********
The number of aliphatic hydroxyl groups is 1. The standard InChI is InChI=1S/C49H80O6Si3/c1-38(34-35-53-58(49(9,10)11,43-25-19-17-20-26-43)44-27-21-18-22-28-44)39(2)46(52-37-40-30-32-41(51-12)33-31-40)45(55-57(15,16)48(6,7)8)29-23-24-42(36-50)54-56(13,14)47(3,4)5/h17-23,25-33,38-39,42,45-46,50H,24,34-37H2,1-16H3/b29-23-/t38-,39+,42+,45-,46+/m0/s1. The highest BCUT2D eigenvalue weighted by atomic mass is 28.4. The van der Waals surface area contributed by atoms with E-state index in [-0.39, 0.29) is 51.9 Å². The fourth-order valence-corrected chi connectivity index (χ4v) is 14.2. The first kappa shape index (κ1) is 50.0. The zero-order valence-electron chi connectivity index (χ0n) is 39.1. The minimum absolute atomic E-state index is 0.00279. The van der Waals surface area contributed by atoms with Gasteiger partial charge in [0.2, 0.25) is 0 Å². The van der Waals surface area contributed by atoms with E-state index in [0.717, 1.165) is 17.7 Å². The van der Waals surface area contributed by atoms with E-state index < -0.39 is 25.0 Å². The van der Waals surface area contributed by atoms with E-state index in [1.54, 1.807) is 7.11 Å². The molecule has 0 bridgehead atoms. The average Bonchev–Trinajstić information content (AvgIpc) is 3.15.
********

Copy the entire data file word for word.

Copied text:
The number of aliphatic hydroxyl groups is 1. The standard InChI is InChI=1S/C49H80O6Si3/c1-38(34-35-53-58(49(9,10)11,43-25-19-17-20-26-43)44-27-21-18-22-28-44)39(2)46(52-37-40-30-32-41(51-12)33-31-40)45(55-57(15,16)48(6,7)8)29-23-24-42(36-50)54-56(13,14)47(3,4)5/h17-23,25-33,38-39,42,45-46,50H,24,34-37H2,1-16H3/b29-23-/t38-,39+,42+,45-,46+/m0/s1. The highest BCUT2D eigenvalue weighted by atomic mass is 28.4. The van der Waals surface area contributed by atoms with E-state index in [-0.39, 0.29) is 51.9 Å². The fourth-order valence-corrected chi connectivity index (χ4v) is 14.2. The first kappa shape index (κ1) is 50.0. The zero-order valence-electron chi connectivity index (χ0n) is 39.1. The minimum absolute atomic E-state index is 0.00279. The van der Waals surface area contributed by atoms with Gasteiger partial charge in [0.2, 0.25) is 0 Å². The van der Waals surface area contributed by atoms with E-state index in [0.717, 1.165) is 17.7 Å². The van der Waals surface area contributed by atoms with E-state index < -0.39 is 25.0 Å². The van der Waals surface area contributed by atoms with E-state index in [1.54, 1.807) is 7.11 Å². The molecule has 0 bridgehead atoms. The average Bonchev–Trinajstić information content (AvgIpc) is 3.15.